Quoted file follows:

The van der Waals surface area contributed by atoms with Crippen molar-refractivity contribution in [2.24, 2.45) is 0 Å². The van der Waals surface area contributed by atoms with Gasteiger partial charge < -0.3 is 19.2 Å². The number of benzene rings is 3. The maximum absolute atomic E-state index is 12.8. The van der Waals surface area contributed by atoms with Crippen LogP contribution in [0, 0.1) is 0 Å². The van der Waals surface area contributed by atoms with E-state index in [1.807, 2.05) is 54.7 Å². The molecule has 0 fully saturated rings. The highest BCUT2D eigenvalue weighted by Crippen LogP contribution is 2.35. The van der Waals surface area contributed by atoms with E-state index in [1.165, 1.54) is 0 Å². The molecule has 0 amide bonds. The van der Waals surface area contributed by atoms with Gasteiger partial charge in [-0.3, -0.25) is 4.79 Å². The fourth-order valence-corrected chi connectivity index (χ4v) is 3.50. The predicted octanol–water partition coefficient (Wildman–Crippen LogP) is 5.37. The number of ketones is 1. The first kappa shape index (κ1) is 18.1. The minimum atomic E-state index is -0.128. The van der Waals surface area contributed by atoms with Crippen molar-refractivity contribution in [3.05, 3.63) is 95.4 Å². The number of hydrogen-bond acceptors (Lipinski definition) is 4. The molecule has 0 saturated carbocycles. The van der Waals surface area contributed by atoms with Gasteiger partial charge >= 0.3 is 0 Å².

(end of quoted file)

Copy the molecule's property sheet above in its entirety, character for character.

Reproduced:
The van der Waals surface area contributed by atoms with Crippen molar-refractivity contribution in [2.24, 2.45) is 0 Å². The van der Waals surface area contributed by atoms with Gasteiger partial charge < -0.3 is 19.2 Å². The number of benzene rings is 3. The maximum absolute atomic E-state index is 12.8. The van der Waals surface area contributed by atoms with Crippen LogP contribution in [0, 0.1) is 0 Å². The van der Waals surface area contributed by atoms with E-state index in [1.807, 2.05) is 54.7 Å². The molecule has 0 fully saturated rings. The highest BCUT2D eigenvalue weighted by Crippen LogP contribution is 2.35. The van der Waals surface area contributed by atoms with E-state index in [1.165, 1.54) is 0 Å². The molecule has 0 amide bonds. The van der Waals surface area contributed by atoms with Gasteiger partial charge in [-0.3, -0.25) is 4.79 Å². The fourth-order valence-corrected chi connectivity index (χ4v) is 3.50. The predicted octanol–water partition coefficient (Wildman–Crippen LogP) is 5.37. The number of ketones is 1. The first kappa shape index (κ1) is 18.1. The minimum atomic E-state index is -0.128. The van der Waals surface area contributed by atoms with Crippen molar-refractivity contribution in [3.05, 3.63) is 95.4 Å². The number of hydrogen-bond acceptors (Lipinski definition) is 4. The molecule has 0 saturated carbocycles. The van der Waals surface area contributed by atoms with Gasteiger partial charge >= 0.3 is 0 Å².